The U.S. Postal Service is hemorrhaging red ink, but rather than raise rates to close the gap, it is talking about cutting out delivery one day a week. The situation is bad, but reducing service should only be pursued as a last resort.
While the postmaster general didn’t actually propose eliminating service yet, he did ask Congress Wednesday to change a law so he’d have the flexibility to do so. The law, part of an appropriation bill 26 years ago, requires delivery six days a week.
During the recession in 2001, a proposal to eliminate Saturday deliveries surfaced, was universally panned and quickly abandoned. That, of course, would have meant two consecutive days without mail — which would have been especially tough on people who rely on deliveries for medicine, money or even their daily newspaper.
Now, the postmaster general suggests the day that would be eliminated wouldn’t be a Saturday, but some mid-week day — such as Tuesday — with relatively light volume. That’s more tolerable, but only slightly.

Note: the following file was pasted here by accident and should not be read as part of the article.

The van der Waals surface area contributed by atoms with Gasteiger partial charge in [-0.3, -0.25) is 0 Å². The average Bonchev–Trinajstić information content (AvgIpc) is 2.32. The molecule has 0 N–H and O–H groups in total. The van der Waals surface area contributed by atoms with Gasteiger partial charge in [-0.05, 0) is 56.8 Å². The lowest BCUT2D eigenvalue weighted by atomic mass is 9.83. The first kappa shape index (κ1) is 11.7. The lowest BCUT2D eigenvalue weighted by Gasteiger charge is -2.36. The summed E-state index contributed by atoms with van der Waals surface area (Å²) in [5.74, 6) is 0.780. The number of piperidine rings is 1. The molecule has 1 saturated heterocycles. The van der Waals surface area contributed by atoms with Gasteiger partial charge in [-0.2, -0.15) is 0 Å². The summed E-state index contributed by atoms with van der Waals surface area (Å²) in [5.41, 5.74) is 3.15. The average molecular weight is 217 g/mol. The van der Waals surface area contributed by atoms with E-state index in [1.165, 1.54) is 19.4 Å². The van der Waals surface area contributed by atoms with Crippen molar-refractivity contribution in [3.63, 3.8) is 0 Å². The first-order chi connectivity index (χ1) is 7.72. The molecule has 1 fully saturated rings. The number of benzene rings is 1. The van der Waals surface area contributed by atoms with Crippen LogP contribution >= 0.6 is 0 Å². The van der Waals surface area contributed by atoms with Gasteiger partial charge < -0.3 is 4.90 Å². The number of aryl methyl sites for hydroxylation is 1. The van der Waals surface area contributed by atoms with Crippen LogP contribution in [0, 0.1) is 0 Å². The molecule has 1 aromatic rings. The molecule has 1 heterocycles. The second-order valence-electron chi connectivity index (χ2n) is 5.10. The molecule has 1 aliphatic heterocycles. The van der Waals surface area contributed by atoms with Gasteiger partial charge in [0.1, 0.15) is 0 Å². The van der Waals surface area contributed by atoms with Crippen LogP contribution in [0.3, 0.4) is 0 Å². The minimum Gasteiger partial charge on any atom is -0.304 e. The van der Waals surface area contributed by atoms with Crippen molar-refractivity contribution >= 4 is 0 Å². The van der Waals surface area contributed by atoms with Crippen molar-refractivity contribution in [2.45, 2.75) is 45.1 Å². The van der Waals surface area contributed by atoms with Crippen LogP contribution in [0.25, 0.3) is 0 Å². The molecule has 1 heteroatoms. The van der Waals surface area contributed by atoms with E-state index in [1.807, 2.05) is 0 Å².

The postal service lost $2.8 billion last year, 14 times greater than its loss in 2000, which prompted the proposal to end Saturday service. This year, the loss could exceed $6 billion; after the big drop in fuel prices since late summer, that would be especially painful. While more and more postal customers continue to switch to the Internet for communications and bill-paying, the recession has clearly affected business as well. It won’t last forever, and the postal service’s losses should ease when it does.
So a disruptive action like cutting service doesn’t seem to be in order yet. In the meantime, a rate increase of a penny or two might help balance the books until the fog lifts.
Longer-term, the postal service seems a good candidate for review by one of the Obama administration’s new efficiency experts. Its business model seems inherently at odds with the times, so shrinking the business may be the only way for it to survive.